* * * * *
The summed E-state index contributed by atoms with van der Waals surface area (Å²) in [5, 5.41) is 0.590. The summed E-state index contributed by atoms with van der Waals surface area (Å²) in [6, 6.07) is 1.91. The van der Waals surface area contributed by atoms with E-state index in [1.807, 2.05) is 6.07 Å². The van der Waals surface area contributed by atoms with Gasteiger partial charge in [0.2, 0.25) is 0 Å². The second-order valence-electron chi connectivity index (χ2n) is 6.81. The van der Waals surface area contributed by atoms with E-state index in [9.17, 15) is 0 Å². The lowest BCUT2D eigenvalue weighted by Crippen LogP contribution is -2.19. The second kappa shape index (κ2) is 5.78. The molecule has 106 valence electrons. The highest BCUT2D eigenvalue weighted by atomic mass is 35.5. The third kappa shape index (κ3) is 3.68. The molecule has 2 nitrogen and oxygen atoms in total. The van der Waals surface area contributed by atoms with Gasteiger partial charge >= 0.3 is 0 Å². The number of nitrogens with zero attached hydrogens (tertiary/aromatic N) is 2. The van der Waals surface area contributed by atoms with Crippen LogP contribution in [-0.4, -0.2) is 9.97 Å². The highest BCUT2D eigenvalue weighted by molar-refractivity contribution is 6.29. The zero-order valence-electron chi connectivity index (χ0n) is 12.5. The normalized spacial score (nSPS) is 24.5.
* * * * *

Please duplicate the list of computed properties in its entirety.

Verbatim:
The summed E-state index contributed by atoms with van der Waals surface area (Å²) in [5, 5.41) is 0.590. The summed E-state index contributed by atoms with van der Waals surface area (Å²) in [6, 6.07) is 1.91. The van der Waals surface area contributed by atoms with E-state index in [1.807, 2.05) is 6.07 Å². The van der Waals surface area contributed by atoms with Gasteiger partial charge in [0.2, 0.25) is 0 Å². The second-order valence-electron chi connectivity index (χ2n) is 6.81. The van der Waals surface area contributed by atoms with E-state index in [9.17, 15) is 0 Å². The lowest BCUT2D eigenvalue weighted by Crippen LogP contribution is -2.19. The second kappa shape index (κ2) is 5.78. The molecule has 106 valence electrons. The highest BCUT2D eigenvalue weighted by atomic mass is 35.5. The third kappa shape index (κ3) is 3.68. The molecule has 2 nitrogen and oxygen atoms in total. The van der Waals surface area contributed by atoms with Gasteiger partial charge >= 0.3 is 0 Å². The number of nitrogens with zero attached hydrogens (tertiary/aromatic N) is 2. The van der Waals surface area contributed by atoms with Crippen LogP contribution in [-0.4, -0.2) is 9.97 Å². The highest BCUT2D eigenvalue weighted by molar-refractivity contribution is 6.29. The zero-order valence-electron chi connectivity index (χ0n) is 12.5. The normalized spacial score (nSPS) is 24.5.